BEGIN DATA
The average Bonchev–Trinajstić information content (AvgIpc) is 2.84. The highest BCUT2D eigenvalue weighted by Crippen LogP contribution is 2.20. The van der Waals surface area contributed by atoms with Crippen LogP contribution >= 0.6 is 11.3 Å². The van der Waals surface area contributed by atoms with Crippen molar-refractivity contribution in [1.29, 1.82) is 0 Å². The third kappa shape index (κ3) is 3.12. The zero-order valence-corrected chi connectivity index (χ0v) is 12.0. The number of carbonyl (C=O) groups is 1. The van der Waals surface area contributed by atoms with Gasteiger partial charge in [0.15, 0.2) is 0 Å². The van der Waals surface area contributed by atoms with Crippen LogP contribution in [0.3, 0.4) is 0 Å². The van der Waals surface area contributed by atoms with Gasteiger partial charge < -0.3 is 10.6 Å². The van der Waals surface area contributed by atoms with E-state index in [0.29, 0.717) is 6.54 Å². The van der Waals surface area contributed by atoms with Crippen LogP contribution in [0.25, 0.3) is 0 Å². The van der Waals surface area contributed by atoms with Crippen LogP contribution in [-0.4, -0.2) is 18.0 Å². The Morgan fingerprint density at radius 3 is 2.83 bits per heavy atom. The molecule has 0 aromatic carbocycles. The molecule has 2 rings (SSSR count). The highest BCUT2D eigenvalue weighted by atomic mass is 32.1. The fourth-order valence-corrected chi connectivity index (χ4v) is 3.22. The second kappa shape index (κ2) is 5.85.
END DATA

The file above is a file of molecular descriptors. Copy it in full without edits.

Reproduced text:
The average Bonchev–Trinajstić information content (AvgIpc) is 2.84. The highest BCUT2D eigenvalue weighted by Crippen LogP contribution is 2.20. The van der Waals surface area contributed by atoms with Crippen LogP contribution >= 0.6 is 11.3 Å². The van der Waals surface area contributed by atoms with Crippen molar-refractivity contribution in [1.29, 1.82) is 0 Å². The third kappa shape index (κ3) is 3.12. The zero-order valence-corrected chi connectivity index (χ0v) is 12.0. The number of carbonyl (C=O) groups is 1. The van der Waals surface area contributed by atoms with Gasteiger partial charge in [0.15, 0.2) is 0 Å². The van der Waals surface area contributed by atoms with Crippen LogP contribution in [0.3, 0.4) is 0 Å². The van der Waals surface area contributed by atoms with Gasteiger partial charge < -0.3 is 10.6 Å². The van der Waals surface area contributed by atoms with E-state index in [0.29, 0.717) is 6.54 Å². The van der Waals surface area contributed by atoms with Crippen LogP contribution in [0.25, 0.3) is 0 Å². The van der Waals surface area contributed by atoms with Crippen LogP contribution in [-0.4, -0.2) is 18.0 Å². The Morgan fingerprint density at radius 3 is 2.83 bits per heavy atom. The molecule has 0 aromatic carbocycles. The molecule has 2 rings (SSSR count). The highest BCUT2D eigenvalue weighted by atomic mass is 32.1. The fourth-order valence-corrected chi connectivity index (χ4v) is 3.22. The second kappa shape index (κ2) is 5.85.